IGNOU MEG 12 Free Solved Assignment 2022- Helpfirst

MEG 12


MEG 12 Free Solved Assignment

MEG 12 Free Solved Assignment Jan 2022

Q 1. It is important to know the history of a nation in order to understand its literature. Keeping this in mind trace the different stages of Canadian history from the First settlers to the present age.

Ans. The culture of Canada embodies the artistic, culinary, literary, humour, musical, political and social elements that are representative of Canada and Canadians.

Throughout Canada’s history, its culture has been influenced by European culture and traditions, mostly by the British and French, and by its own indigenous cultures.

Over time, elements of the cultures of Canada’s immigrant populations have become incorporated to form a Canadian cultural mosaic.

Certain segments of Canada’s population have, to varying extents, also been influenced by American culture due to shared language (in English-speaking Canada), significant media penetration and geographic proximity,

Canada is often characterized as being “very progressive, diverse, and multicultural”. Canada’s federal government has often been described as the instigator of multicultural ideology because of its public emphasis on the social importance of immigration.

Canada’s culture draws from its broad range of constituent nationalities, and policies that promote a just society are constitutionally protected.

Canadian Government policies such as publicly funded health care; higher and more progressive taxation; outlawing capital punishment; strong efforts to eliminate poverty; an emphasis on cultural diversity, strict gun control; MEG 12 Free Solved Assignment

the legalization of same-sex marriage, pregnancy terminations, euthanasia and cannabis – are social indicators of the country’s political and cultural values.

Canadians identify with the country’s institutions of health care, military peacekeeping, the national park system and the Canadian Charter of Rights and Freedoms.

The Canadian government has influenced culture with programs, laws and institutions.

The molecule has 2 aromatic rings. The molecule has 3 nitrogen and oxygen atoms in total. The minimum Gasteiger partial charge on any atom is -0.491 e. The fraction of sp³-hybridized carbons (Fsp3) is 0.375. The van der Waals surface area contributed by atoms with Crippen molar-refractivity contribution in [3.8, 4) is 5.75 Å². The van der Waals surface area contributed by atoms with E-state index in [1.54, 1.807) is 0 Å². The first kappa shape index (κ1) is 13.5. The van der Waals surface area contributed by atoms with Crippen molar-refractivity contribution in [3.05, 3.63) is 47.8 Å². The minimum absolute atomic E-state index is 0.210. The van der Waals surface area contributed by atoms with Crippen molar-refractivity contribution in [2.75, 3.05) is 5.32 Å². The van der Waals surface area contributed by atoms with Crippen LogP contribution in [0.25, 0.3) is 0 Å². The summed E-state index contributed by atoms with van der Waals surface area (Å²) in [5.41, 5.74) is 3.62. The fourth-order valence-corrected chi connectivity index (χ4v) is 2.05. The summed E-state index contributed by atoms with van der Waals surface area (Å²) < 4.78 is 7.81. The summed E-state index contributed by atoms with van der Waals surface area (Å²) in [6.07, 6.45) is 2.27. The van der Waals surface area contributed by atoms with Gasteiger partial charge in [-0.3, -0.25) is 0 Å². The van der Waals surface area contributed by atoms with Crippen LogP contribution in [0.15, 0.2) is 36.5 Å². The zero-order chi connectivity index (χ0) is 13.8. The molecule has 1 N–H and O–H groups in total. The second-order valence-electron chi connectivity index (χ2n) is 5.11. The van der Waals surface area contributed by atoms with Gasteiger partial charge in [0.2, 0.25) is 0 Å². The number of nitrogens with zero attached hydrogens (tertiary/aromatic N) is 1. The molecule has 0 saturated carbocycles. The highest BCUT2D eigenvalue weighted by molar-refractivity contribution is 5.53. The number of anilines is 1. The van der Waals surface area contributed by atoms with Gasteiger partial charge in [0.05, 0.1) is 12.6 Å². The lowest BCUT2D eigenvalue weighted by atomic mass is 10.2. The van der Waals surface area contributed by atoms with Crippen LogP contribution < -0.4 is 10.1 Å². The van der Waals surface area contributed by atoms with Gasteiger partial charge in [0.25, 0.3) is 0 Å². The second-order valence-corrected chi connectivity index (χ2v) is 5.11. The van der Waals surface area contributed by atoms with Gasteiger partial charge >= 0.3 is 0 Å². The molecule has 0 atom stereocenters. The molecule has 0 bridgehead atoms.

It has created crown corporations to promote Canadian culture through media, such as the Canadian Broadcasting Corporation (CBC) and the National Film Board of Canada (NFB), and promotes many events which it considers to promote Canadian traditions.

It has also tried to protect Canadian culture by setting legal minimums on Canadian content in many media using bodies like the Canadian Radio-television and Telecommunications Commission (CRTC).

MEG 12 Free Solved Assignment

Q 2. The experience of wrestling with a rigorous climate and wilderness have shaped the Canadian imagination. Do you agree? Give reasons for your answer.

Ans. “The environmental threat to our world is greater than any time in human history. Just look around. We’re already seeing the impacts of climate change seared across the world.” MEG 12 Free Solved Assignment

Mention Canada to anyone almost anywhere and several things spring immediately to mind. Famously polite people. Very, very good hockey players. A culture of inclusion. And Tim Horton’s.

It’s also unbelievably beautiful: From the temperate Pacific rainforests of British Columbia to the old French architecture of Montreal, the chilly, vital Arctic to Banff National Park, considered by many to be “the zenith of the entire Rocky Mountains,” the country is full of wonder.

But all that wonder is at risk.

“The environmental threat to our world is greater than any time in human history. Just look around.

We’re already seeing the impacts of climate change seared across the world,” says the Honourable Catherine McKenna MP, Canada’s minister of environment and climate change.

Climate Reality recently spoke to Minister McKenna via email to discuss how the climate crisis is impacting Canada – and what the nation is doing about it.

Setting the scene, she does not mince words.